Everything you ever wanted to know about kindness can be learned from...rabbits. On today’s episode Tony talks about kindness, and how Dr. Robert Nerem stumbled upon a most unusual example of how both our emotional and physical health can be improved by kindness.
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Tony mentioned a product that he used to take out all of the "uh's" and "um's" that, in his words, "must be created by wizards and magic!" because it's that good! To learn more about Descript click here https://descript.com?lmref=v95myQ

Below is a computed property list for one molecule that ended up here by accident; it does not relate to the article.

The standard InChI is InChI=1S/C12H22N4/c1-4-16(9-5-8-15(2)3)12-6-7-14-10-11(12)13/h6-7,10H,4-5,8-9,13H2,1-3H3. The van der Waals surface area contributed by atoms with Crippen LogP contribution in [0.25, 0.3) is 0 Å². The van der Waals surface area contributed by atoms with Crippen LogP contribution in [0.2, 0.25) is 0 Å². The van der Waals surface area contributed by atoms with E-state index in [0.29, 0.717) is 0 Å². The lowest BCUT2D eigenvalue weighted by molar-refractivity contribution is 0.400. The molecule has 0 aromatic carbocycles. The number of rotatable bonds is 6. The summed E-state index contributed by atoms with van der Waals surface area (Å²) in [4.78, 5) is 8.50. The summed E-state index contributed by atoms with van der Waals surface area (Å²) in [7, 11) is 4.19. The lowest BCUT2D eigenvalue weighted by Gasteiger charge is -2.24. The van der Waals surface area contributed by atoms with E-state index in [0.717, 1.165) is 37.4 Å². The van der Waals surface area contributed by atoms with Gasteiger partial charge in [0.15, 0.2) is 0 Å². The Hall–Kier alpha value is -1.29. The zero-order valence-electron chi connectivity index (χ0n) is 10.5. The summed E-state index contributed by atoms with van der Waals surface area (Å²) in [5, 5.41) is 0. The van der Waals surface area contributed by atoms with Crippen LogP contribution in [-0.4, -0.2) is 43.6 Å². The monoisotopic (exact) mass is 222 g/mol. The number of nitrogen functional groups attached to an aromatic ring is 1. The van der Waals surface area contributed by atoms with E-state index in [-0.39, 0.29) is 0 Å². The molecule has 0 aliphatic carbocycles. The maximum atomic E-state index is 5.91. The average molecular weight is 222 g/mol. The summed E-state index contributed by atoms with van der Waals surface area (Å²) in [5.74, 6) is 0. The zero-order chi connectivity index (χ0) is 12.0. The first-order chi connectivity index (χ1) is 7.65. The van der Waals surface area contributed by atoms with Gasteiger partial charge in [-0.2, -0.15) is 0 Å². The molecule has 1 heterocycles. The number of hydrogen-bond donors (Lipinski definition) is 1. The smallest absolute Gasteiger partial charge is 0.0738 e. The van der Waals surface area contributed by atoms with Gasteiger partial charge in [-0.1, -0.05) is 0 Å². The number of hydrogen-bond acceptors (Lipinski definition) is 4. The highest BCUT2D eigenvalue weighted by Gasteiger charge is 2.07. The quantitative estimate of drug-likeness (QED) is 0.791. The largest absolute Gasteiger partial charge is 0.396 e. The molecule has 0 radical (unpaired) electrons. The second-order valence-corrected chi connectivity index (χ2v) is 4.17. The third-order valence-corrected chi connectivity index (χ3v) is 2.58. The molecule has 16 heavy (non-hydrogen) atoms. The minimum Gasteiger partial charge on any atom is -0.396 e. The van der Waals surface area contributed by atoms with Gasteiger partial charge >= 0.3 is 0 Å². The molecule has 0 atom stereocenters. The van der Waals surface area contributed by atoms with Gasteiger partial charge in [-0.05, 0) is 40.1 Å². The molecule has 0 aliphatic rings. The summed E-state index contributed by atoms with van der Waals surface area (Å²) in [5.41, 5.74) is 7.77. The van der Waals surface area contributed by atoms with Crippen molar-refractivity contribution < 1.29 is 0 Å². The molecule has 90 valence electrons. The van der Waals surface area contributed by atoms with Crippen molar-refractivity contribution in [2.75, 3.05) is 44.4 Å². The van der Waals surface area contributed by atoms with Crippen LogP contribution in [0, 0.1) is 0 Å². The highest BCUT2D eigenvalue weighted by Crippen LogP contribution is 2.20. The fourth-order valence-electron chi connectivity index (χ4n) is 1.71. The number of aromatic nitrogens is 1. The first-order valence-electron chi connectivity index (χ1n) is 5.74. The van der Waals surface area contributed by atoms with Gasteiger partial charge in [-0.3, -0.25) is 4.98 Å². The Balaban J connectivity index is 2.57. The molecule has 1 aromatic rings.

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[00:00:00] In 1992, author Henry James told his nephew, there's three things in human life that are important. The first is to be kind. The second is to be kind. And the third is to be kind. So now, over a century later, there is ample scientific evidence that shows that, quote, could be speaking to our health and the health of our communities. And so a few days ago, I was driving to dinner with my wife and one of my daughters and I were sharing something with my wife that I really, really thought that she would remember. And ironically, as I sit here recording this podcast episode, I really can't remember what it was that I thought that she should remember, which kind of speaks to the fact that what I felt heard about or what I thought that she was supposed to remember, because apparently I am counting on people to be hanging on my every word and remembering every interaction that they've ever had with me, even though apparently I can't remember my own interaction. But I digress. But I remember looking over to my daughter and I just said, OK, Mac, I am going to do my best to not say. I thought I already told you that again, like ever to anyone, not just to my wife, but to anyone, if at all possible. Because really, what is the goal in telling somebody that I thought we already talked about something or, you know, we've already gone over that before because is it to make them feel bad? Is it, as I joked earlier, because I feel like if people don't remember everything that I've told them, that for some reason I must not matter to them as much as I thought I did.